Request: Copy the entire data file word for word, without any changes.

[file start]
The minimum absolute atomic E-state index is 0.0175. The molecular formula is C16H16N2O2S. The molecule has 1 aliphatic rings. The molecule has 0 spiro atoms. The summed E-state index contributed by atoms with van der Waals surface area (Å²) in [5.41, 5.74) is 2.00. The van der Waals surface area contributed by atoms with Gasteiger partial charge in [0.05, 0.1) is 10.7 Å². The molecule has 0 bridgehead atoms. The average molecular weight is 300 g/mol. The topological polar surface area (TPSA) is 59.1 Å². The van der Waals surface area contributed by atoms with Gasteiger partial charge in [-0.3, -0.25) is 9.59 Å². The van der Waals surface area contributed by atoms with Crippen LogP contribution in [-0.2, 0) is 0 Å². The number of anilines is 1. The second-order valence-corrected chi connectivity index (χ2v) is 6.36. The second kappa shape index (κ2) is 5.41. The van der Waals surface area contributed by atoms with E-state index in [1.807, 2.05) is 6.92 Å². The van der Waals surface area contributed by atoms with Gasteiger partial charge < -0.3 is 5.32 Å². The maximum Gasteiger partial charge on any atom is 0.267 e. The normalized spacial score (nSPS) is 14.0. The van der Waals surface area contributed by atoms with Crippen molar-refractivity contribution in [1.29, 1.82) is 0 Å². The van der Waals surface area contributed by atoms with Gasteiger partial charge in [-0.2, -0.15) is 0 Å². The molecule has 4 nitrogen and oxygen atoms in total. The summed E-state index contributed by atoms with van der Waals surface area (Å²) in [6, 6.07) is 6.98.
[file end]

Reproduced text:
The minimum absolute atomic E-state index is 0.0175. The molecular formula is C16H16N2O2S. The molecule has 1 aliphatic rings. The molecule has 0 spiro atoms. The summed E-state index contributed by atoms with van der Waals surface area (Å²) in [5.41, 5.74) is 2.00. The van der Waals surface area contributed by atoms with Gasteiger partial charge in [0.05, 0.1) is 10.7 Å². The molecule has 0 bridgehead atoms. The average molecular weight is 300 g/mol. The topological polar surface area (TPSA) is 59.1 Å². The van der Waals surface area contributed by atoms with Gasteiger partial charge in [-0.3, -0.25) is 9.59 Å². The van der Waals surface area contributed by atoms with Crippen LogP contribution in [-0.2, 0) is 0 Å². The number of anilines is 1. The second-order valence-corrected chi connectivity index (χ2v) is 6.36. The second kappa shape index (κ2) is 5.41. The van der Waals surface area contributed by atoms with E-state index in [1.807, 2.05) is 6.92 Å². The van der Waals surface area contributed by atoms with Gasteiger partial charge < -0.3 is 5.32 Å². The maximum Gasteiger partial charge on any atom is 0.267 e. The normalized spacial score (nSPS) is 14.0. The van der Waals surface area contributed by atoms with Crippen molar-refractivity contribution in [1.29, 1.82) is 0 Å². The van der Waals surface area contributed by atoms with Gasteiger partial charge in [-0.2, -0.15) is 0 Å². The molecule has 4 nitrogen and oxygen atoms in total. The summed E-state index contributed by atoms with van der Waals surface area (Å²) in [6, 6.07) is 6.98.